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LONDON – Dancers weave through pulsating light to the throb of the in-house band, Xcommunicated, at Club X in the Irish city of Cork.

The X is not the “adults-only” variety but the Greek letter chi, a symbol for Christ.

“Club X isn’t a Christian version of a secular nightclub – it’s much, much better,” according to the Web site of Grace Christian Fellowship, based in Cork.

Located in the Irish Republic’s second-largest city, Grace Christian Fellowship is one of the many vibrant Christian communities in Ireland and the United Kingdom that are discovering the Anabaptist Network.

The Anabaptist Network grew out of the ministries of the London Mennonite Centre and provides a forum for Christians of many denominations to explore how Anabaptism can revitalize the church.
Can a revitalized church transform a generation of youth? With ministries like Club X, Grace Christian Fellowship is trying.

“Club X demonstrates how contemporary radical Christianity actually is,” said Tom Burke, Grace’s head elder. “We believe that our young people, sometimes called Generation X, can be transformed into a generation that loves and serves the Lord Jesus Christ.”

Serious Bible study, mission and using the arts to worship in creative ways are also important components of Club X’s ministry.

Tim Foley, a Mennonite Mission Network representative based in London, has been in conversation with the elders of Grace Christian Fellowship about the possibility of collaborating in short-term mission projects.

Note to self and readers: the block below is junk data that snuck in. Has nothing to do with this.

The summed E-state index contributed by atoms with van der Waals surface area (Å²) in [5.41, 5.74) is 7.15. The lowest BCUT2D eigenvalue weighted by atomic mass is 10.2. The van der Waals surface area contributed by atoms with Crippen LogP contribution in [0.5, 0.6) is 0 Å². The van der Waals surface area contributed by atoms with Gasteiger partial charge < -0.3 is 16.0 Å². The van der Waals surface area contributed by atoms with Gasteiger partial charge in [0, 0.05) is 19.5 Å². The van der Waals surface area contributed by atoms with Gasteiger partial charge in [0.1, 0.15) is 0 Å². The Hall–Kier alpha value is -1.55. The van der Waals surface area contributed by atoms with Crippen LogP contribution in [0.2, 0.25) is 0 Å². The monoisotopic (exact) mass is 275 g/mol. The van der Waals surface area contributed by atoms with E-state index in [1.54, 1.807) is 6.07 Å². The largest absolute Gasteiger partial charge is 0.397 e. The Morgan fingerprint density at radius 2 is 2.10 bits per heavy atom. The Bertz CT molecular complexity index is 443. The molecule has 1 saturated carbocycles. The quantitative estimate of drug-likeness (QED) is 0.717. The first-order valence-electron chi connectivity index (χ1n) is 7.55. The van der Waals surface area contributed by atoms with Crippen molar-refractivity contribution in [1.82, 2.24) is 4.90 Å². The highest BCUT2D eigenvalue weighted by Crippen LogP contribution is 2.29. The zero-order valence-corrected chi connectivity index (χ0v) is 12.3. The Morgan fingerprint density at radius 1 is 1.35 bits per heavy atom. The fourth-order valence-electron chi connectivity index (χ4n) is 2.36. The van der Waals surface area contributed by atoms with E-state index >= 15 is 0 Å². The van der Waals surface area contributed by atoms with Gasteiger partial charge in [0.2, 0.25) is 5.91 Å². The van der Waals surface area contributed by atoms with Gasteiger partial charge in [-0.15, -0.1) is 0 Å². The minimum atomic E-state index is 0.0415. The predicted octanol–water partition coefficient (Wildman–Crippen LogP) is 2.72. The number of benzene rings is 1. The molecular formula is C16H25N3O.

The multiethnic congregation has grown from 10 to 180 members in five years and would welcome relationships with Anabaptists that span national boundaries.

Foley is convinced short-term mission will mutually benefit both North American Christians and their counterparts in Ireland and the United Kingdom.

“In addition to providing a cross-cultural context in which to test their vocational calling, Americans are welcome here,” Foley said. “Our youth get excited about American youth.”

While a Mennonite short-term mission worker could help with visitation, youth activities and administration duties, service at Grace Christian Fellowship would broaden the horizons of North Americans.

“We want to serve Mennonites, too,” Burke said.

Another community desiring short-term mission workers committed to Anabaptist beliefs is London’s Round Chapel and its neighborhood project, Round Here.

Round Here reaches out into its inner-city community through a food cooperative, community meals, a credit union, providing Internet access and just welcoming people in for tea and a chat.

Urban Expressions, another London member of the Anabaptist Network, sends teams of church planters into the under-churched sections of London. These self-supporting teams move into a community and search for new, home-based ways of being a church.

“[The teams] are not in a rush,” Foley said. “They introduce Jesus gently, starting from people’s lived experience.”

Another Urban Expression church planter has played pick-up basketball games with community youth every night for six years.

“He hasn’t preached yet,” Foley said. “This seems small, but it’s big.”

Conscience, a campaign for the legal right to have the military portion of taxes spent on peace-building initiatives, also would welcome a volunteer to help with research, administration, publicity and lobbying.

These are just a few of the exciting opportunities for short-term mission that Foley sees unfolding.

“I’m eager to get started,” he said. “I could use 12 people straight away, and they don’t have to be young. They just need energy. We’re not looking for degrees or highly qualified people. We’re looking for culturally sensitive Anabaptists who are willing to model Christ in loving and serving others.”

Foley also is one of the pastors at Wood Green Mennonite Church in London, the only Mennonite congregation in the United Kingdom.

This article was reprinted with permission from the Mennonite Weekly Review.

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